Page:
I’m not one to be scared of sharks. I respect them. Many species of shark are an apex predator ruling the top of ocean food chains. As keystone species their presence is a frequent measure of ecosystem health. Like most large predators, sharks do not actively prey on humans. While the thought of a Jaws-like monster lurking off beaches and hunting for soft human flesh is truly terrifying, the reality is that most shark attacks are a case of mistaken identity. Thrashing limbs in surf may look like a fish in distress, or our smooth mammalian bodies may look like a seal, a frequent choice of dinner for some sharks. In fact, the NOAA points out that sharks have much more to fear from us than we do from them. Humans frequently hunt sharks for meat, organs, and skin for products like shark fin soup and shark leather, to the point that overfishing threatens several shark populations. And in cases where almost nothing is known regarding the reproduction behavior of some sharks, including the Great White Shark who may take 25 to 30 years to reach sexual maturity, the risk of overfishing without knowledgable conservation techniques to ensure ocean sustainability is alarming.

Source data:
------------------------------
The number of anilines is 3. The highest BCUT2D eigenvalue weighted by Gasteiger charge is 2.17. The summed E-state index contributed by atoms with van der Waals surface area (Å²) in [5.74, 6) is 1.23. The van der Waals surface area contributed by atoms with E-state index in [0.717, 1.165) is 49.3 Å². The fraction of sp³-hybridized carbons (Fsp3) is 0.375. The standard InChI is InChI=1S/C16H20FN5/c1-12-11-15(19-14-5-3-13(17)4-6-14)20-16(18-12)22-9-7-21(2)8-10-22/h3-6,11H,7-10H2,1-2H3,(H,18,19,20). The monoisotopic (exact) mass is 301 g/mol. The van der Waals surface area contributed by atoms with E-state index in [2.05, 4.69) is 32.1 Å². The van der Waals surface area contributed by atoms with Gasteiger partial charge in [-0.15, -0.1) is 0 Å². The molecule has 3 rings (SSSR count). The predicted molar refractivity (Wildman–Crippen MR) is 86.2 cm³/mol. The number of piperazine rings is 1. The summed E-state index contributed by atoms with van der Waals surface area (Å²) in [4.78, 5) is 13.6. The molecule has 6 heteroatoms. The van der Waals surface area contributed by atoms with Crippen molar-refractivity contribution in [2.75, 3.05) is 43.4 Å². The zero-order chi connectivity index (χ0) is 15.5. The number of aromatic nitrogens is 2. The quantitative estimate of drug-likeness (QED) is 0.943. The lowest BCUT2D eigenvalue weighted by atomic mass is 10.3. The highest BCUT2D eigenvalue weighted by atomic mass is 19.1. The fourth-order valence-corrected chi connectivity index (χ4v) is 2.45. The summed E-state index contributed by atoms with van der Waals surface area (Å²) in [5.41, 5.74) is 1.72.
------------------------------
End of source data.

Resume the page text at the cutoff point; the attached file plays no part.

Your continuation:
My parents grew up with sensational shark attack stories, anecdotes of shark-infested waters after a wreck at sea, and the cultural phenomenon of Jaws, but my generation has grown up with a steadily increasing call for conservation, scientific understanding, and, of course, Discovery Channel’s Shark Week. While the junk science and mockumentary programming (not to mention the infamous Sharknado movie) of recent years has turned me away from Shark Week, the core appeal of learning more about some of the world’s most misunderstood species remains.